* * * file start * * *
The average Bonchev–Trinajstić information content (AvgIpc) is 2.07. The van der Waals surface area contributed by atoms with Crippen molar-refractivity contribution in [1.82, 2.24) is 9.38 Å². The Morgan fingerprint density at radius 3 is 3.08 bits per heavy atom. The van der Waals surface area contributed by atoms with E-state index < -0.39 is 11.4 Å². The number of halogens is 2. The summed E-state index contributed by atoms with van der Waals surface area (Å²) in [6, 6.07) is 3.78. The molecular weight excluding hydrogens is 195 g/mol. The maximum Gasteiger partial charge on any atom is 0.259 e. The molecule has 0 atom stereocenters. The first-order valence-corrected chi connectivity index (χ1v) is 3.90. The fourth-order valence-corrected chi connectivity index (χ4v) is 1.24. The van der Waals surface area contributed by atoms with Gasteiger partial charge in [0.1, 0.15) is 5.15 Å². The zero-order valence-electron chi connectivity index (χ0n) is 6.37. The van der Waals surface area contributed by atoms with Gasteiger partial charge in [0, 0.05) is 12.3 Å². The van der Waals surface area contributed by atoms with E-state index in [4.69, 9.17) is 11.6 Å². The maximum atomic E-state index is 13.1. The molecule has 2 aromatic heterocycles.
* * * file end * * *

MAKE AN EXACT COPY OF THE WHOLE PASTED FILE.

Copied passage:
The average Bonchev–Trinajstić information content (AvgIpc) is 2.07. The van der Waals surface area contributed by atoms with Crippen molar-refractivity contribution in [1.82, 2.24) is 9.38 Å². The Morgan fingerprint density at radius 3 is 3.08 bits per heavy atom. The van der Waals surface area contributed by atoms with E-state index < -0.39 is 11.4 Å². The number of halogens is 2. The summed E-state index contributed by atoms with van der Waals surface area (Å²) in [6, 6.07) is 3.78. The molecular weight excluding hydrogens is 195 g/mol. The maximum Gasteiger partial charge on any atom is 0.259 e. The molecule has 0 atom stereocenters. The first-order valence-corrected chi connectivity index (χ1v) is 3.90. The fourth-order valence-corrected chi connectivity index (χ4v) is 1.24. The van der Waals surface area contributed by atoms with Gasteiger partial charge in [0.1, 0.15) is 5.15 Å². The zero-order valence-electron chi connectivity index (χ0n) is 6.37. The van der Waals surface area contributed by atoms with Gasteiger partial charge in [0, 0.05) is 12.3 Å². The van der Waals surface area contributed by atoms with E-state index in [4.69, 9.17) is 11.6 Å². The maximum atomic E-state index is 13.1. The molecule has 2 aromatic heterocycles.